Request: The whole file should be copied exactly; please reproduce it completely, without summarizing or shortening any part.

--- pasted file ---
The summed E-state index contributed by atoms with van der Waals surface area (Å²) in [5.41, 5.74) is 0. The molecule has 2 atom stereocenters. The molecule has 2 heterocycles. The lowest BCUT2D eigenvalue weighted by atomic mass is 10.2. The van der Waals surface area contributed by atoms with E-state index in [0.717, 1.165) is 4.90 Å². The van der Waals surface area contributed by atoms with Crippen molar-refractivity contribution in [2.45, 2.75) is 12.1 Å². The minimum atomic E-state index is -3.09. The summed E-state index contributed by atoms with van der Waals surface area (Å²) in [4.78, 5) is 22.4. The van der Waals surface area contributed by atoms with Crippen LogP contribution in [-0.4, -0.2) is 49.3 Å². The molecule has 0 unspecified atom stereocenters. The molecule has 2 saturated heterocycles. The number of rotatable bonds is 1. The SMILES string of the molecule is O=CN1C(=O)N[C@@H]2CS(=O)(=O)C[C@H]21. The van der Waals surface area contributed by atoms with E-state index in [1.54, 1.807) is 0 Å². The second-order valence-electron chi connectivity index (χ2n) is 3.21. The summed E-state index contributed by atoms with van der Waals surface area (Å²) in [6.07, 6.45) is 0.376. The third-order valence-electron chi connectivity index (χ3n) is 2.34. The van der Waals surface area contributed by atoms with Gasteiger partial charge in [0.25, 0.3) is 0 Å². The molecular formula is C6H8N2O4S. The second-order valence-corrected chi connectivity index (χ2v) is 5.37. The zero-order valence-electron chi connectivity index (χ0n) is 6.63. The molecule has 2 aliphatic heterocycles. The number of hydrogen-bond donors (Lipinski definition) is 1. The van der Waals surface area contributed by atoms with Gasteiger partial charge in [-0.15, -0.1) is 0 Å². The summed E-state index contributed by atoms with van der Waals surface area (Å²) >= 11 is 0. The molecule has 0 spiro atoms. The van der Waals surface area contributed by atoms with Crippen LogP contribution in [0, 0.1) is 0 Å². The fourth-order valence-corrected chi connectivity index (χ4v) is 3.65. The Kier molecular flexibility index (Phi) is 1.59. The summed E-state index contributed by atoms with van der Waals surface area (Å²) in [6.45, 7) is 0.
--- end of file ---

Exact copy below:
The summed E-state index contributed by atoms with van der Waals surface area (Å²) in [5.41, 5.74) is 0. The molecule has 2 atom stereocenters. The molecule has 2 heterocycles. The lowest BCUT2D eigenvalue weighted by atomic mass is 10.2. The van der Waals surface area contributed by atoms with E-state index in [0.717, 1.165) is 4.90 Å². The van der Waals surface area contributed by atoms with Crippen molar-refractivity contribution in [2.45, 2.75) is 12.1 Å². The minimum atomic E-state index is -3.09. The summed E-state index contributed by atoms with van der Waals surface area (Å²) in [4.78, 5) is 22.4. The van der Waals surface area contributed by atoms with Crippen LogP contribution in [-0.4, -0.2) is 49.3 Å². The molecule has 0 unspecified atom stereocenters. The molecule has 2 saturated heterocycles. The number of rotatable bonds is 1. The SMILES string of the molecule is O=CN1C(=O)N[C@@H]2CS(=O)(=O)C[C@H]21. The van der Waals surface area contributed by atoms with E-state index in [1.54, 1.807) is 0 Å². The second-order valence-electron chi connectivity index (χ2n) is 3.21. The summed E-state index contributed by atoms with van der Waals surface area (Å²) in [6.07, 6.45) is 0.376. The third-order valence-electron chi connectivity index (χ3n) is 2.34. The van der Waals surface area contributed by atoms with Gasteiger partial charge in [0.25, 0.3) is 0 Å². The molecular formula is C6H8N2O4S. The second-order valence-corrected chi connectivity index (χ2v) is 5.37. The zero-order valence-electron chi connectivity index (χ0n) is 6.63. The molecule has 2 aliphatic heterocycles. The number of hydrogen-bond donors (Lipinski definition) is 1. The van der Waals surface area contributed by atoms with Gasteiger partial charge in [-0.15, -0.1) is 0 Å². The summed E-state index contributed by atoms with van der Waals surface area (Å²) >= 11 is 0. The molecule has 0 spiro atoms. The van der Waals surface area contributed by atoms with Crippen LogP contribution in [0, 0.1) is 0 Å². The fourth-order valence-corrected chi connectivity index (χ4v) is 3.65. The Kier molecular flexibility index (Phi) is 1.59. The summed E-state index contributed by atoms with van der Waals surface area (Å²) in [6.45, 7) is 0.